In recent days, I’ve had the pleasure of speaking to a number of different groups about the Third Edition of the Roman Missal and all that it means for our generation. In some ways, this is the first-ever Catholic Missal to finally get the music question right. Not even the Missal of the Council of Trent benefited from music experts involved in its creation. The music question was taken for granted, and it was years after its promulgation before the songbook to go with it was thought through. Over time, matters stabilized but not without fits and starts and quite a few botched books of chant having been produced along the way.
The Second Vatican Council produced no new Missal but merely a careful permissioning for one to be created at some point in the future, with no changes permitted that were not to the good of the Church. We know how that turned out. The interim Missal that came out in the United States was a quality product but a bit unstable, and hardly anyone believed that it would last very long. Sure enough, by 1969, a commission had produced the hoped-for new product, one that yielded coincided with, and assisted in causing, what is probably the largest upheaval and decline in Catholic institutions ever found on record.
The strange result of this event was the status quo today, which could be described as hyper conservative or perhaps more accurately described as stricken with fear of change. An odd stasis affects parish life. Bishops and priests all live in fear of doing too much in any direction for fear of alienating people yet again. Stability, blessed stability, is what the Catholic world seeks today because it is still recovering from the trauma delivered in the late 1960s.
And so, one can see why Bishops have been very cautious about the release of the new English translation. Even if the results are vastly better and correct most of the amazing errors of the past, there is a widespread fear that anything new could spark another meltdown. For my part, I expect the very opposite. I’ve large large portions of the Missal out loud to audiences and watched them swoon at the high language, the poetic cadence, the seriousness of the literary formulations. This Missal sounds and feels like Church. It turns out that people who go to Church rather like this.
But our times are not only about the new Missal. This is only the most visible symbol of improvement in our times. In the last few weeks, I’ve had some extremely exciting exchanges in both public and private that reveal what an amazing difference it has made to the world that we now have the first in-print book of sung propers in English for the ordinary form. The global distribution of the Simple English Propers book by Adam Bartlett has changed more than even I had anticipated.
I’ve told the story many times of how it suddenly dawned on me a little over one year ago that we really didn’t have anything to offer parishes that stood somewhere between the perfection of the ideal in the Graduale Romanum and the parish reality of four songs of nonliturgical text per Mass. So long as that was true, progress would be stopped simply because it is nearly impossible to leap from one to the other. You need musicians, training, experience, a pastor who is on board, and a people who are ready – ingredients that rarely come together all in one parish.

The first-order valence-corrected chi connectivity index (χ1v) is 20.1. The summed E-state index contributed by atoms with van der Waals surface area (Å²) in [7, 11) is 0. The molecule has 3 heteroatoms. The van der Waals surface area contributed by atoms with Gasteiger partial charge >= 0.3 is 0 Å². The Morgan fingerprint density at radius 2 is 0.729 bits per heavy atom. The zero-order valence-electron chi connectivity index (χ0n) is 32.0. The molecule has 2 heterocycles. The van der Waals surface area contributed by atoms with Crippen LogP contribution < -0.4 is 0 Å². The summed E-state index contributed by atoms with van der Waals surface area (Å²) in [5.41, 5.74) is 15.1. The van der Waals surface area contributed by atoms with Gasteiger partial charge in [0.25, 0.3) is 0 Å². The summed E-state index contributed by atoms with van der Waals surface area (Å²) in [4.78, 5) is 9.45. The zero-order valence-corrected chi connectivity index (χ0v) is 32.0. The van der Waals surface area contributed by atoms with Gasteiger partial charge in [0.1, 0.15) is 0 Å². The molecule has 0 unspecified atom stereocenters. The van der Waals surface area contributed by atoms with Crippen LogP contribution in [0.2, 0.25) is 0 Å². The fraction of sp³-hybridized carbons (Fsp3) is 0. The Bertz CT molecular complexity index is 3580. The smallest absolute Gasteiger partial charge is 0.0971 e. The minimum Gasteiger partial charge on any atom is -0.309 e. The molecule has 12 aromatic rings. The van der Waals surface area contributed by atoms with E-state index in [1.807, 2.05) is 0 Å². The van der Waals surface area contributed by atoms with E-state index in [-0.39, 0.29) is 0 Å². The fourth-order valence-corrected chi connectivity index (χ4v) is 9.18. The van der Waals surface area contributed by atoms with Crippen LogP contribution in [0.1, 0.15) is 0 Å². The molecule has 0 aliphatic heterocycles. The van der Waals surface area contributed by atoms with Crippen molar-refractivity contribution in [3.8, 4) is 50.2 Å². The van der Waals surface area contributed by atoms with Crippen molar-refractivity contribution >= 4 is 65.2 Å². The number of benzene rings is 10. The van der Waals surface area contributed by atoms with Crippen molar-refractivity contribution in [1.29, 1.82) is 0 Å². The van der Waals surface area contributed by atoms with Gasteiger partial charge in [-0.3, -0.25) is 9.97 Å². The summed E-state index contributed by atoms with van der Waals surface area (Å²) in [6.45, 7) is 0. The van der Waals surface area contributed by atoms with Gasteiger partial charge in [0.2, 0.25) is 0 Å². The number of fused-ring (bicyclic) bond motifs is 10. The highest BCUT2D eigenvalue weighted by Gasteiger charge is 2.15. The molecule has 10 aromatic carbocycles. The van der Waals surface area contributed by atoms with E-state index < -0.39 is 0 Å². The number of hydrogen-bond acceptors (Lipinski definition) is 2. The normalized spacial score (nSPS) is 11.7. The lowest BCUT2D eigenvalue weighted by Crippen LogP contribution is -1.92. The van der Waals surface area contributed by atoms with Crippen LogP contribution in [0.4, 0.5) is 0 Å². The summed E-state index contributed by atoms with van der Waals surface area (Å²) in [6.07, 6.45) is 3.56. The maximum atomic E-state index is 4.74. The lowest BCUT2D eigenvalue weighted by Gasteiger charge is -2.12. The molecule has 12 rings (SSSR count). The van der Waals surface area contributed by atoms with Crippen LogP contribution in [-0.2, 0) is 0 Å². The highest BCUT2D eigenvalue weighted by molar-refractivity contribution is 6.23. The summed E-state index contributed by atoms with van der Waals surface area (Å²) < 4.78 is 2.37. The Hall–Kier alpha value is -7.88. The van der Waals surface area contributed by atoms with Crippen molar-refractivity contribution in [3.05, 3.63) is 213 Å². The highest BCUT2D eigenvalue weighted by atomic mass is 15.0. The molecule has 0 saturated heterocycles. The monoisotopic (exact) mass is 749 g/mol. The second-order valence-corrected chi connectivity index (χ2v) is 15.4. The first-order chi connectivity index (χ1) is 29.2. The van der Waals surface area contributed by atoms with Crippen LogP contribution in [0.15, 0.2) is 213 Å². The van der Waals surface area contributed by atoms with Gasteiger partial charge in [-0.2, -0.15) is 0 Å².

Today, we have the book and the viable option for any parish to start singing the real text of the Mass starting this next week! That is a glorious thing. The book is now used in many monasteries, convents, seminaries, and innumerable parishes. The North American College, for example, is all abuzz with the implications of this new book. This is helped by the fact that these are freely downloadable, so you don’t have to take the risk of buying for the entire year to try them out for one Sunday or just one communion chant.
The Simple English Propers are only the beginning. They serve as a model of the kind of music we need. I would also add that the Simple Choral Gradual by Richard Rice also falls into this category: simple music but absolutely beautiful in the real experience of Mass at regular parishes. There will be many other editions and approaches pouring out as the years go on. What matters most is that this book has finally begun to break up the old system that long predates Vatican II of singing any old thing at Mass.
This has proven to be strangely attractive to those good souls who inhabit the sectors of the Church known as Life Teen or the youth in general. I’m convinced that many of these people want to do the right thing but only need guidance and tools to get started. Now they have both. And what the youth are doing today is a foreshadowing of what everyone will be doing in the years down the road.
Keep in mind that what has inspired all of this is the new translation of the Missal. Most of all, it represents good faith on the part of the decision makers in the Church. No, the process was no perfect and it was even extremely messy at times. But the result is there for anyone to see. We will soon experience it – Advent I can’t come too soon. The results won’t be immediate but over time we are going to see the rebuilding process start to take shape.
The trends of our time show that hard work and prayer can make a difference in the Church and in the world. Millions have despaired for so long but today a new hope dawns, and it the privilege of this generation to be part of it.